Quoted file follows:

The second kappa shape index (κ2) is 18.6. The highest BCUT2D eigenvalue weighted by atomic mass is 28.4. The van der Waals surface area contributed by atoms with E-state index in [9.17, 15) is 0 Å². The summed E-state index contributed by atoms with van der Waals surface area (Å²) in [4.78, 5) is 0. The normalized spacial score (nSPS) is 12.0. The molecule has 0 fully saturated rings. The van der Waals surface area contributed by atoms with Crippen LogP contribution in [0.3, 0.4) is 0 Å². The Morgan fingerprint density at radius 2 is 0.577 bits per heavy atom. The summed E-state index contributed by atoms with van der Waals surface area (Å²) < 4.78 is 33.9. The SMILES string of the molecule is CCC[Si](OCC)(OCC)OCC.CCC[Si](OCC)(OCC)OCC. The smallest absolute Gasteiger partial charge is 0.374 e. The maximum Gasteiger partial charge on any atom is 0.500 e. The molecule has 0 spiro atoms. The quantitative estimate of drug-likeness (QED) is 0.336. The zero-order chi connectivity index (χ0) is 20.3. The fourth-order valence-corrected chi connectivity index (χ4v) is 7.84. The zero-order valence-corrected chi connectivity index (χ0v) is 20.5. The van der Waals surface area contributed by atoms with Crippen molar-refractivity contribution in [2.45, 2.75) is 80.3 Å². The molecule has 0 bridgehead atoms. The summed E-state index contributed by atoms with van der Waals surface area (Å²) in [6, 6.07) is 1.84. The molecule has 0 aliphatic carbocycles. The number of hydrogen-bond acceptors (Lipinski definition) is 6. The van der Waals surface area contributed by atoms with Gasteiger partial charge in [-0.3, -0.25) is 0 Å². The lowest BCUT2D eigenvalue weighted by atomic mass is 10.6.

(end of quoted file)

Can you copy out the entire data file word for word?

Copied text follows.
The second kappa shape index (κ2) is 18.6. The highest BCUT2D eigenvalue weighted by atomic mass is 28.4. The van der Waals surface area contributed by atoms with E-state index in [9.17, 15) is 0 Å². The summed E-state index contributed by atoms with van der Waals surface area (Å²) in [4.78, 5) is 0. The normalized spacial score (nSPS) is 12.0. The molecule has 0 fully saturated rings. The van der Waals surface area contributed by atoms with Crippen LogP contribution in [0.3, 0.4) is 0 Å². The Morgan fingerprint density at radius 2 is 0.577 bits per heavy atom. The summed E-state index contributed by atoms with van der Waals surface area (Å²) < 4.78 is 33.9. The SMILES string of the molecule is CCC[Si](OCC)(OCC)OCC.CCC[Si](OCC)(OCC)OCC. The smallest absolute Gasteiger partial charge is 0.374 e. The maximum Gasteiger partial charge on any atom is 0.500 e. The molecule has 0 spiro atoms. The quantitative estimate of drug-likeness (QED) is 0.336. The zero-order chi connectivity index (χ0) is 20.3. The fourth-order valence-corrected chi connectivity index (χ4v) is 7.84. The zero-order valence-corrected chi connectivity index (χ0v) is 20.5. The van der Waals surface area contributed by atoms with Crippen molar-refractivity contribution in [2.45, 2.75) is 80.3 Å². The molecule has 0 bridgehead atoms. The summed E-state index contributed by atoms with van der Waals surface area (Å²) in [6, 6.07) is 1.84. The molecule has 0 aliphatic carbocycles. The number of hydrogen-bond acceptors (Lipinski definition) is 6. The van der Waals surface area contributed by atoms with Gasteiger partial charge in [-0.3, -0.25) is 0 Å². The lowest BCUT2D eigenvalue weighted by atomic mass is 10.6.